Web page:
Tab 17 - Pehriska-Ruhpa, a Minataree or big-bellied Indian

Karl Bodmer

Bodmer’s America


Pulled from the original steel and copper plates, engraved in Paris between 1836 and 1843 under Karl Bodmer's direction, after the artist's own watercolours drawn from nature during the journey.

The engravings are hand-printed in colours, à la poupée, with extensive hand-colouring and some application of gum arabic, in the nineteenth-century manner.

Engraved by Legrand and/or Riffaut and Hurlimann
Printed by Bougeard

Both of the watercolor portraits of Pehriska-Ruhpa, or "Two Ravens," in the Joslyn collection were reproduced in the European atlas. In Tableau 23 he is shown wearing the dance regalia of the Minitari or Hidatsa Dog Society.

Pehriska-Ruhpa held a position of importance in his tribe as a soldier or warrior and possibly also a chief. According to Prince Maximilian, he spent considerable effort on his appearance and carefully dressed himself each time he posed for Bodmer. Some of his finery may have been obtained through trade with or as gifts from the Crow, to whom the Hidatsa claimed kinship ties.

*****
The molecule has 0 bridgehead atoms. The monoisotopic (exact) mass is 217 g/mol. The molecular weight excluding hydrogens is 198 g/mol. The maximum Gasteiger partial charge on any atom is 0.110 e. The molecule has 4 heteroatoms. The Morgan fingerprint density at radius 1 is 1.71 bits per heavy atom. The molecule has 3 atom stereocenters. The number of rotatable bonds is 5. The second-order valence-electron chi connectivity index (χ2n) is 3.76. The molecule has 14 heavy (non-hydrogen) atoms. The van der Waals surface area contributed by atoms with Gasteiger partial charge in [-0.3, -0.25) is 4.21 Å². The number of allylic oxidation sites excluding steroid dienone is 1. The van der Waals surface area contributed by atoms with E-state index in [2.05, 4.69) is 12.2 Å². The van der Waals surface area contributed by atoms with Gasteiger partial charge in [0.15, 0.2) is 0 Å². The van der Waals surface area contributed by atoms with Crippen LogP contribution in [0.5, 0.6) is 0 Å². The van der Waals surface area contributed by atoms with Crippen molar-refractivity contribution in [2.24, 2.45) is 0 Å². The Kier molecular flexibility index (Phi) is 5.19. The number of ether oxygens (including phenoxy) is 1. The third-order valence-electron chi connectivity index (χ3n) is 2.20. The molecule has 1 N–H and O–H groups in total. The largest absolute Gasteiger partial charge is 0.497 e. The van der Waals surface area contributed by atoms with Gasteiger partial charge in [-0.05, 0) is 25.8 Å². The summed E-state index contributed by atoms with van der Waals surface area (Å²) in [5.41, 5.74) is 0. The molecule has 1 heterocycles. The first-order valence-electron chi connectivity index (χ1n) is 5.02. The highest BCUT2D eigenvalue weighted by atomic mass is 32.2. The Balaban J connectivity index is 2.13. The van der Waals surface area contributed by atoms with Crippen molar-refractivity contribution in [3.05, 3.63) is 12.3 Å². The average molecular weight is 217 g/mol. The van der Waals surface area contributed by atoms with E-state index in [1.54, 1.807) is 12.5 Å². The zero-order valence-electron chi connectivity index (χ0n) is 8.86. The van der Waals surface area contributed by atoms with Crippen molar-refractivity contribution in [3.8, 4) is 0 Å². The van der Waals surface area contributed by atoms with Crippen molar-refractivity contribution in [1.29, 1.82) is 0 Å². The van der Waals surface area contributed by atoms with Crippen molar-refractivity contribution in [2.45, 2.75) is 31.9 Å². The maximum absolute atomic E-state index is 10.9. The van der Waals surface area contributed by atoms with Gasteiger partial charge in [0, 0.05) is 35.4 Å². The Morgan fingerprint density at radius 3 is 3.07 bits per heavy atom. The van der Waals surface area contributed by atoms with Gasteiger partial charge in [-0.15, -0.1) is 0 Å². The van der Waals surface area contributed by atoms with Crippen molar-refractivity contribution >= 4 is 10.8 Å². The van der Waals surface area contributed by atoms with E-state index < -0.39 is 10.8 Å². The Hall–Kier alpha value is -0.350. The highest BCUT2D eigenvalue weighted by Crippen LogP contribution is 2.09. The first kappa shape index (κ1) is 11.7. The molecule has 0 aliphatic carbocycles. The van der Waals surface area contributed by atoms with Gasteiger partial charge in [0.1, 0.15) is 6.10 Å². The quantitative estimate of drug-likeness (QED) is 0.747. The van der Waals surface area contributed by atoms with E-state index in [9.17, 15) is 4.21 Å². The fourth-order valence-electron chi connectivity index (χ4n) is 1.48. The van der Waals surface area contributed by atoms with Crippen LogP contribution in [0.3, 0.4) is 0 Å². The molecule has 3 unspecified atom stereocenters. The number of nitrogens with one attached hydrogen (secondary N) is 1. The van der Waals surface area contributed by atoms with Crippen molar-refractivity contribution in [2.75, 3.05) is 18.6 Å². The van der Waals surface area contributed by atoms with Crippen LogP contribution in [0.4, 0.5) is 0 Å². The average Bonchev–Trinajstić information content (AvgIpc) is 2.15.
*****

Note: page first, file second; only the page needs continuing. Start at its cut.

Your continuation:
In this portrait, Pehriska-Ruhpa's shirt is decorated with broad bands of quillwork and fringed with ermine fur, locks of human hair, and dyed horsehair. His quilled leggings feature long flaps at the bottom which sometimes were tied around the ankles, and at other times were allowed to trail loosely at the heels. He also wears a distinctive necklace of grizzly bear claws attached to a roll of otter skin decorated with small trade beads.

George Catlin also painted a portrait of Pehriska Ruhpa and another of his wife, both of which were included in the artist's North American Indian Gallery, now at the Smithsonian Institution in Washington, D. C.

Initially credited to Paul Legrand, this plate was later reattributed to Riffaut and Hurlimann. On some prints, Legrand's name, at lower right, and the Bodmer reference in French, at lower left, are faintly visible above the other credits. Legrand prints usually feature Roman numerals at upper left, suggesting an early issue. Within the lower right foreground of the image, the name "Ch. Bodmer" often appears in prints attributed to Legrand.

In a photo-facsimile of the atlas issued by Reuben Gold Thwaites in 1906, Pehriska-Ruhpa was incorrectly identified as a Mandan.

Other Minitari or Hidatsa subjects are represented in this series by Vignette XXVI.

Text by David Hunt, Director, Stark Museum, Orange, Texas, USA

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Original Print

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